The Upper Side of the Sky

As part of Recollective: Vancouver Independent Archives Week, Western Front is pleased to present an online exhibition of The Upper Side of the Sky by Jawa El Khash, curated by Dana Qaddah.

As described by Qaddah, El Khash’s project is “an interactive virtual reality archive of the ancient ruins of Palmyra, Syria, created by the translation of collective and personal memory. Through a medium which resists the thresholds of space and temporality, El Khash materializes the ruins of a site, destroyed by ISIS during the Syrian civil war, among an ecosystem of architecture, animal and plant life. Agricultural archives, 3D models, and celestial scales generate an embodied experience of what is lost, forefronting the value of digital preservation and production within majority diasporic populations – much of whom are attuned to the orchestrated destruction of the homeland.”

The online exhibition is a desktop experience that can be viewed at

Additional programming

“Posterity and Expatriation”, an online conversation between Qaddah and El Khash on November 28, 2020. An illustrated transcription of the conversation is available here.

A written response by Laura U. Marks, a specialist in media art and philosophy with an intercultural focus, is available here.


Thanks to curator Allison Collins for initiating this project.

Recollective: Vancouver Independent Archives Week is a series of free public events, panels, conversations, and screenings that highlight artist-run centre archives, artists working with archives, and the intersections between contemporary art practices and social movements in Vancouver. It is a joint initiative of 221A, Artspeak, grunt gallery, Rungh Magazine, the Morris and Helen Belkin Art Gallery, VIVO Media Arts Centre, and Western Front. We acknowledge support of the Canada Council for the Arts.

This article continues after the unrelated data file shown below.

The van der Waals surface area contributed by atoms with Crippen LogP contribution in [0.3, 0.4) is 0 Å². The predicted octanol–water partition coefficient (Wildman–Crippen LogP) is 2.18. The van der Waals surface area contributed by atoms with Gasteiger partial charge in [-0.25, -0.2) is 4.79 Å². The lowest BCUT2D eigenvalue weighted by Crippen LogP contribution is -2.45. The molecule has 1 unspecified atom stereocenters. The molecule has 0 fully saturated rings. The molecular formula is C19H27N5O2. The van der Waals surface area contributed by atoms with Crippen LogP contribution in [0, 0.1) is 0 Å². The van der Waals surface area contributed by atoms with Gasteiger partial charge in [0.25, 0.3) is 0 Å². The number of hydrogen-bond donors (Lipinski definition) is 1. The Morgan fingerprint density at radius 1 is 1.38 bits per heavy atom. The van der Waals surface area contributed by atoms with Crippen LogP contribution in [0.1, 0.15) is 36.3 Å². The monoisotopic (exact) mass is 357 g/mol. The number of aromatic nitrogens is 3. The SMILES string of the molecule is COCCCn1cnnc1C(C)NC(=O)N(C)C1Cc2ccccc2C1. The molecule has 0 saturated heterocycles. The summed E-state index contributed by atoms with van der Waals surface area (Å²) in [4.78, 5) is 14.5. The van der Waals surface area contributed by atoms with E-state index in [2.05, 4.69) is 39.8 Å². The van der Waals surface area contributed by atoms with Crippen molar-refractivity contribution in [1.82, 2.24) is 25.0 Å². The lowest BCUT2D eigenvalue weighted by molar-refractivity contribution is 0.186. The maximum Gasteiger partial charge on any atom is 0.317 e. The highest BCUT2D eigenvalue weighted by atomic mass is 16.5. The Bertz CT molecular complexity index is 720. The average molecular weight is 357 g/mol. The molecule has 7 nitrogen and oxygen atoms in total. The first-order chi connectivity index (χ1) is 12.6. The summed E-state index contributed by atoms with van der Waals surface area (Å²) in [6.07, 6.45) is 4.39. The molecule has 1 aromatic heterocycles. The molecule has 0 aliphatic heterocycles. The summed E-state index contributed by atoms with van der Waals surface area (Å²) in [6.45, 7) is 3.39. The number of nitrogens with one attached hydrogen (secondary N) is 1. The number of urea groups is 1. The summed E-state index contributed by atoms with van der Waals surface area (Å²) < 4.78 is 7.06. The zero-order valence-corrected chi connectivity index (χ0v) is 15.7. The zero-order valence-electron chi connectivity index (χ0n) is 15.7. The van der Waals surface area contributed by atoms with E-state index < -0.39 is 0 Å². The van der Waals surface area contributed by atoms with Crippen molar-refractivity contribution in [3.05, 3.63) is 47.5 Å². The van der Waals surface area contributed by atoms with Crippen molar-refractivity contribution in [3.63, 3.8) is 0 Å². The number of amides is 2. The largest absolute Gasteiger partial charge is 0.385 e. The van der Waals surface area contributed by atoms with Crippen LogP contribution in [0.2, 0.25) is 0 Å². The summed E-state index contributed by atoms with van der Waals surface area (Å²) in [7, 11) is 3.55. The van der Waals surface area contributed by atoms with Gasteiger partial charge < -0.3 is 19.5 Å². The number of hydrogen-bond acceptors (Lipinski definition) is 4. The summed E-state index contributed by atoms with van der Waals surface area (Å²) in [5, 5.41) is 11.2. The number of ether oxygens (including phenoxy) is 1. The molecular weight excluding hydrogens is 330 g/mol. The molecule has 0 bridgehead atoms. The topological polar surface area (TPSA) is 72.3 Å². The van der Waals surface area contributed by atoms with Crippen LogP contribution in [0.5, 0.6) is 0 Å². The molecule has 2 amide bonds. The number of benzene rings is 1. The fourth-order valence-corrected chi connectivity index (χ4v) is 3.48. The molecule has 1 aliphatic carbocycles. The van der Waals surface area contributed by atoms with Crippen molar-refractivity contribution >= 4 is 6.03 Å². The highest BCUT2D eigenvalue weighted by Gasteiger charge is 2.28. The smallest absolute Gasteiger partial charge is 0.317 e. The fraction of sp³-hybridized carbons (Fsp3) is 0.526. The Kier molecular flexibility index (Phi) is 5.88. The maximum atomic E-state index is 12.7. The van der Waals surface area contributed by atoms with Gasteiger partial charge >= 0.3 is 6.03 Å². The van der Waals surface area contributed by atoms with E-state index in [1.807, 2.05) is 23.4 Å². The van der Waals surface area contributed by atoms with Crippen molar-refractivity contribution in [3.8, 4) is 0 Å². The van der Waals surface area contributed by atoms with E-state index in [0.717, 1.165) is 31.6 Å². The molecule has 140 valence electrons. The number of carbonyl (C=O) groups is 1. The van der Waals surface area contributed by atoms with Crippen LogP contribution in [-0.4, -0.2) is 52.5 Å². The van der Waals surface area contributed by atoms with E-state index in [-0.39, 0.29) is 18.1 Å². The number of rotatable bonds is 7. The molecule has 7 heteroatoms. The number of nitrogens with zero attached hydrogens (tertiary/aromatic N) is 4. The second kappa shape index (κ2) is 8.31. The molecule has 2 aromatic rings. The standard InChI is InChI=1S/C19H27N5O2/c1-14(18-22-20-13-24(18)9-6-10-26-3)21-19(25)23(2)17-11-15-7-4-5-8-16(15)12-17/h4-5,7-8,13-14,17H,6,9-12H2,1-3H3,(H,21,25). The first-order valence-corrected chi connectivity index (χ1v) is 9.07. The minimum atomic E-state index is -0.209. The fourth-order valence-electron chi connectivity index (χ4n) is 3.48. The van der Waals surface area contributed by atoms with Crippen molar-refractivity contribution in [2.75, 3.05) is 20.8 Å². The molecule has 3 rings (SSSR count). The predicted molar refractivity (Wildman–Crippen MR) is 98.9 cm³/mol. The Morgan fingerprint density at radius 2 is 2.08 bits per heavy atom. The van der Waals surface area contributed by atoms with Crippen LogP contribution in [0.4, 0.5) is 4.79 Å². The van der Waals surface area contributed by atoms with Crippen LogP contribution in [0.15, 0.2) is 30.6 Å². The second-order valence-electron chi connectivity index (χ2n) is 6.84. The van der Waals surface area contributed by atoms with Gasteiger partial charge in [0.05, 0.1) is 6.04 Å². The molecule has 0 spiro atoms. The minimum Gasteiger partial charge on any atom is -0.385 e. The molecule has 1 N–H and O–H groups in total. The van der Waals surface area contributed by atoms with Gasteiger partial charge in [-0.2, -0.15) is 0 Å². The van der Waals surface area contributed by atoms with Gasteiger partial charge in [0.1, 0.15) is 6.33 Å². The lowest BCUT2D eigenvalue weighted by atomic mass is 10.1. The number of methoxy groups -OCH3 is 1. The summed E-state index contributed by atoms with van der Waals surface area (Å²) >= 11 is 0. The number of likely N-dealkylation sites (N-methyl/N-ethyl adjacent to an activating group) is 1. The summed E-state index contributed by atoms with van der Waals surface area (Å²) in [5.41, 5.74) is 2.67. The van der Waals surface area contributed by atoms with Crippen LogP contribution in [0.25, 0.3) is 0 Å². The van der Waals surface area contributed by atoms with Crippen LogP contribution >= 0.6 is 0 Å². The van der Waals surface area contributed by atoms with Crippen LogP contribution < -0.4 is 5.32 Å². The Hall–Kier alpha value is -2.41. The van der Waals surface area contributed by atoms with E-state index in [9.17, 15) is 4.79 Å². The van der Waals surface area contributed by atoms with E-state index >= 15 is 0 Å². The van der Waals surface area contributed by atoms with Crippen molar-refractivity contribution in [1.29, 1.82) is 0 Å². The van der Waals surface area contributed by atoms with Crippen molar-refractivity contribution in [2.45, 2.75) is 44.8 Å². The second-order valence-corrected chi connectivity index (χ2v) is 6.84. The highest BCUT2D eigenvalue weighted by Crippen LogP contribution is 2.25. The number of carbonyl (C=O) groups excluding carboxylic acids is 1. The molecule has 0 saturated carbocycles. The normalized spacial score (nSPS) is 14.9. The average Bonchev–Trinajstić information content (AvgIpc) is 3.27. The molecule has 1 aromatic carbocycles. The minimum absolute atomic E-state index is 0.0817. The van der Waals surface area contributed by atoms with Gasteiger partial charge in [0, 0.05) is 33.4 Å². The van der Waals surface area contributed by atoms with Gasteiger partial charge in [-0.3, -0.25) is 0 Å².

Jawa El Khash (b. 1995, Damascus, Syria) is a Toronto-based artist and researcher. Her work blurs the lines between fantasy and reality, using technologies such as virtual reality and analogue holography to explore the everyday paradoxes and obscurities of living in the world. She uses the contradictions inherent in these spatial mediums to build environments that act as portals to investigate how we experience agriculture, architecture, archeology, and lepidopterology (the scientific study of butterflies and moths). The marriage of technology and art is the backbone of her research, process and thinking, through studying optics, 3D and VR technology to create replicas of reality.

Dana Qaddah (b. 1996, Beirut, Lebanon) is a third generation expatriate, artist and organizer based on the unceded territories of the Coast Salish people: the Squamish, Tsleil-Waututh, and Musqueam nations. Qaddah’s interdisciplinary practice draws upon the condition of generational displacement, being abstracted from the destruction of one’s own sense of self, place, and home. Qaddah completed a Bachelor of Fine Arts at Emily Carr University of Art and Design in 2019. In 2018, Qaddah participated in Plug In ICA’s Summer Institute II: BUSH gallery. The following year, Qaddah was invited to be the writer in residence at Access Gallery’s PLOT space, and is currently one of the artists in residence at the Media Arts Committee’s sound art program. Qaddah’s upcoming shows include a group exhibition at Unit 17.

Laura U. Marks works on media art and philosophy with an intercultural focus. Her most recent books are Hanan al-Cinema: Affections for the Moving Image (2015) and Enfoldment and Infinity: An Islamic Genealogy of New Media Art (2010). With Azadeh Emadi, she is a founding member of the Substantial Motion Research Network of artists and scholars working on cross-cultural approaches to media technologies. She programs experimental media art for venues around the world and is the founder of the Small File Media Festival. Marks is Grant Strate Professor in the School for the Contemporary Arts at Simon Fraser University in Vancouver.